I’ve been watching a bunch of old movies. Like silent 1920’s films. It’s uncanny how much communication goes on sans words. A look, an eyebrow raise, a sneer, a flit of the hip.
I was one of those old Gen X fogeys thinking that perhaps in our modern day real-time, always on, tweet/snap/meerkat world we are losing something. When I sat next to a guy making gifs at my local café last week – It occurred to me that we’re actually following the same format from days of old. He was taking snippets of this week’s VEEP and making them into quick glances, momentary moving images with a quote that could basically tell you precisely what is going on in that scene and episode in 10 seconds.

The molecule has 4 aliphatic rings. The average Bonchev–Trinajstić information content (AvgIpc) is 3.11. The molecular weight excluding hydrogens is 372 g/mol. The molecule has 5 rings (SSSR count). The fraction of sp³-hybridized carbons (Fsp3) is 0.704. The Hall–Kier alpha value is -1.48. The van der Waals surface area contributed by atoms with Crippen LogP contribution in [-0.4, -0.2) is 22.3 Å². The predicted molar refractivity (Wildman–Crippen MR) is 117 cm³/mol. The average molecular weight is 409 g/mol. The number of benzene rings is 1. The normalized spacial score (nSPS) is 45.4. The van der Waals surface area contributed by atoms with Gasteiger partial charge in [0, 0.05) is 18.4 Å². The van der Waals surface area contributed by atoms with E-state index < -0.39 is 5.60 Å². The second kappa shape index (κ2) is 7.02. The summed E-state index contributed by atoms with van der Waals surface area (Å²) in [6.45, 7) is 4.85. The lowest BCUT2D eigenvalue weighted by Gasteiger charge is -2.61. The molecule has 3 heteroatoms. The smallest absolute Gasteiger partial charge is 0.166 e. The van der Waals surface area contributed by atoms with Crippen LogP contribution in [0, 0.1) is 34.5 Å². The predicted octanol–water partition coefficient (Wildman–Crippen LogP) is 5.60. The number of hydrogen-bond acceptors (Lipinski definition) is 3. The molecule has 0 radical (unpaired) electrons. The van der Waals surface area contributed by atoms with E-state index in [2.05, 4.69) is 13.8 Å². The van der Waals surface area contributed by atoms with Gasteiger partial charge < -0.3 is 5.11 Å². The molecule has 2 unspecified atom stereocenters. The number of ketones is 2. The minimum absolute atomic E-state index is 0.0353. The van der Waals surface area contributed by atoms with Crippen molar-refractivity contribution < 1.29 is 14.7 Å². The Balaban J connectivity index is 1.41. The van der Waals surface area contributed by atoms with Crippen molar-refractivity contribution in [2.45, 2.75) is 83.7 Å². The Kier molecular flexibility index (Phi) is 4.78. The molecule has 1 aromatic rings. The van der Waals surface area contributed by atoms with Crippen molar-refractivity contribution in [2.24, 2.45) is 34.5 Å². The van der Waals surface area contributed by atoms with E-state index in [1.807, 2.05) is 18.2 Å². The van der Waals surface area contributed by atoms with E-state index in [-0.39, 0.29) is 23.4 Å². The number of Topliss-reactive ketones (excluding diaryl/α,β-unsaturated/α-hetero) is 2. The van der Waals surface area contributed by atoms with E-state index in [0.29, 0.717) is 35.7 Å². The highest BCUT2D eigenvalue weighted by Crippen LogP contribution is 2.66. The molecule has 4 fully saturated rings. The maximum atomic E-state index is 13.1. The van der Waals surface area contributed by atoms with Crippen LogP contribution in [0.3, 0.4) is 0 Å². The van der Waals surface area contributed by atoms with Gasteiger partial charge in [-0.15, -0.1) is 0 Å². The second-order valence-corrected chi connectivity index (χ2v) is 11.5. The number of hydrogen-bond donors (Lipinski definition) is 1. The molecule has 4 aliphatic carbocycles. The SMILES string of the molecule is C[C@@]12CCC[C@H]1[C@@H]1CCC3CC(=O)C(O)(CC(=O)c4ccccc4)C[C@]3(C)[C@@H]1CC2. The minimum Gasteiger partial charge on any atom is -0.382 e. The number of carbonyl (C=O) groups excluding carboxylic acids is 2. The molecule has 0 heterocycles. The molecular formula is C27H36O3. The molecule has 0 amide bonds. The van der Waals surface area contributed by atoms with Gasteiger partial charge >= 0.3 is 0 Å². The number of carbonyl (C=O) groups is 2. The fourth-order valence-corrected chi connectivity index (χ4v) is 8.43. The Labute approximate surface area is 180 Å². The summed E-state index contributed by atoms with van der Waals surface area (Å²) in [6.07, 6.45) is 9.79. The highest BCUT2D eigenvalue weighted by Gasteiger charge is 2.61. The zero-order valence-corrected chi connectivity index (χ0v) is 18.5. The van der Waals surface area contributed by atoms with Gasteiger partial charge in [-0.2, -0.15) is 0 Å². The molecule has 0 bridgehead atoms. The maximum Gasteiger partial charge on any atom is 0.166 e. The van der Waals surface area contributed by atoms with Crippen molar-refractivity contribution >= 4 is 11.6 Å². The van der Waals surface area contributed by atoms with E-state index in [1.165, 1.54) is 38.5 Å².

Ive spent the last couple of years feeling sorry for millennials and post millennials (teens and twenty somethings). Fearing they lack a sense of story, that shortened content and miniscule attention spans diminish the bliss of willing suspension of disbelief and imagination.
I have been wrong. There IS still story. There are still those uncanny momentary story lines that express the full emotion in a flash…just like Louise Brooks or Charlie Chaplin or any number of passionate storytellers did in very simple, very powerful ways in the past. Not only that but now WE the everyday folks with a mobile device in our pockets (or on our wrists) can make our own stories, explore our own creativity and put it out easily in the ether!
Whether it’s the nickelodeon of days past or a fast fading snapchat video – the emotion, meaning and power is not lost on this newest media consuming generation (as much as I hate to admit it).
Here’s a little avant garde 1920’s classic in celebration of the old and the new: